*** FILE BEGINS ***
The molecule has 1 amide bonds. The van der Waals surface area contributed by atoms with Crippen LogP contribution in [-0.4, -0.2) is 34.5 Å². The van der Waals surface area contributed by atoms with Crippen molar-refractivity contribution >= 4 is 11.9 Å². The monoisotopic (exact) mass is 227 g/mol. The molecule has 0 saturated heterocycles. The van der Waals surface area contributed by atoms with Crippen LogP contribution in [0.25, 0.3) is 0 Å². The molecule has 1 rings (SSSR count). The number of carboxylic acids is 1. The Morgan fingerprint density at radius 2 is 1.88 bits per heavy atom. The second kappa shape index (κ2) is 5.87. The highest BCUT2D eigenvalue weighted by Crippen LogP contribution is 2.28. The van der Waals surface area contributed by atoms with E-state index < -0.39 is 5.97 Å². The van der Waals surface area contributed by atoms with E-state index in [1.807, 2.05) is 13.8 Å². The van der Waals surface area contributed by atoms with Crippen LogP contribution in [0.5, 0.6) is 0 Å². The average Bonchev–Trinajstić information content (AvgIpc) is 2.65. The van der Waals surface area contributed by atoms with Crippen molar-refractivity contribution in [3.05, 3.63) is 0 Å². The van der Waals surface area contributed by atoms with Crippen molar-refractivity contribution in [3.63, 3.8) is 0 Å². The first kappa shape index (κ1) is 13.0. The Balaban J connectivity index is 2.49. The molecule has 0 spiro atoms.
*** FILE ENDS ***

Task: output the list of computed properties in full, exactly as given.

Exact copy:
The molecule has 1 amide bonds. The van der Waals surface area contributed by atoms with Crippen LogP contribution in [-0.4, -0.2) is 34.5 Å². The van der Waals surface area contributed by atoms with Crippen molar-refractivity contribution >= 4 is 11.9 Å². The monoisotopic (exact) mass is 227 g/mol. The molecule has 0 saturated heterocycles. The van der Waals surface area contributed by atoms with Crippen LogP contribution in [0.25, 0.3) is 0 Å². The molecule has 1 rings (SSSR count). The number of carboxylic acids is 1. The Morgan fingerprint density at radius 2 is 1.88 bits per heavy atom. The second kappa shape index (κ2) is 5.87. The highest BCUT2D eigenvalue weighted by Crippen LogP contribution is 2.28. The van der Waals surface area contributed by atoms with E-state index < -0.39 is 5.97 Å². The van der Waals surface area contributed by atoms with E-state index in [1.807, 2.05) is 13.8 Å². The van der Waals surface area contributed by atoms with Crippen LogP contribution in [0.5, 0.6) is 0 Å². The average Bonchev–Trinajstić information content (AvgIpc) is 2.65. The van der Waals surface area contributed by atoms with Crippen molar-refractivity contribution in [3.05, 3.63) is 0 Å². The van der Waals surface area contributed by atoms with Crippen molar-refractivity contribution in [3.63, 3.8) is 0 Å². The first kappa shape index (κ1) is 13.0. The Balaban J connectivity index is 2.49. The molecule has 0 spiro atoms.